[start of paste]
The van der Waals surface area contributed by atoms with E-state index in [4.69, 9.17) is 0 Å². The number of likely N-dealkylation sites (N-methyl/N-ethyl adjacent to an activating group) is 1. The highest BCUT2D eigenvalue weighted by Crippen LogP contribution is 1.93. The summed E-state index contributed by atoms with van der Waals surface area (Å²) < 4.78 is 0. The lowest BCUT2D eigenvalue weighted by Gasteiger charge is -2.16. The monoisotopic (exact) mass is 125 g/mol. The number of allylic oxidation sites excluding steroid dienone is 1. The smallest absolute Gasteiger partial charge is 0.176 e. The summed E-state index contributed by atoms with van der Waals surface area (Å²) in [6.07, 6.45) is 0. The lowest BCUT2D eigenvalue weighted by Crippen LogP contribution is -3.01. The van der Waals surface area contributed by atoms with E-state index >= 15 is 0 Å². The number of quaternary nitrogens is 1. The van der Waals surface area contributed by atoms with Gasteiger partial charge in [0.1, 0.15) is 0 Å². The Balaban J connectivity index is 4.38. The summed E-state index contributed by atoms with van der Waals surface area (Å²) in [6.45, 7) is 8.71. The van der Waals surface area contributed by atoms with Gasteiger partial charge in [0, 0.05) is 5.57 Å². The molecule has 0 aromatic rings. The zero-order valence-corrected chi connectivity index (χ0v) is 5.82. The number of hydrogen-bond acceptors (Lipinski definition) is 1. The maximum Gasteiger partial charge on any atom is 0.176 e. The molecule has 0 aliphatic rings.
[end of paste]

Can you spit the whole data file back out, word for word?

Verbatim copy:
The van der Waals surface area contributed by atoms with E-state index in [4.69, 9.17) is 0 Å². The number of likely N-dealkylation sites (N-methyl/N-ethyl adjacent to an activating group) is 1. The highest BCUT2D eigenvalue weighted by Crippen LogP contribution is 1.93. The summed E-state index contributed by atoms with van der Waals surface area (Å²) < 4.78 is 0. The lowest BCUT2D eigenvalue weighted by Gasteiger charge is -2.16. The monoisotopic (exact) mass is 125 g/mol. The number of allylic oxidation sites excluding steroid dienone is 1. The smallest absolute Gasteiger partial charge is 0.176 e. The summed E-state index contributed by atoms with van der Waals surface area (Å²) in [6.07, 6.45) is 0. The lowest BCUT2D eigenvalue weighted by Crippen LogP contribution is -3.01. The van der Waals surface area contributed by atoms with E-state index >= 15 is 0 Å². The number of quaternary nitrogens is 1. The van der Waals surface area contributed by atoms with Gasteiger partial charge in [0.1, 0.15) is 0 Å². The Balaban J connectivity index is 4.38. The summed E-state index contributed by atoms with van der Waals surface area (Å²) in [6.45, 7) is 8.71. The van der Waals surface area contributed by atoms with Gasteiger partial charge in [0, 0.05) is 5.57 Å². The molecule has 0 aromatic rings. The zero-order valence-corrected chi connectivity index (χ0v) is 5.82. The number of hydrogen-bond acceptors (Lipinski definition) is 1. The maximum Gasteiger partial charge on any atom is 0.176 e. The molecule has 0 aliphatic rings.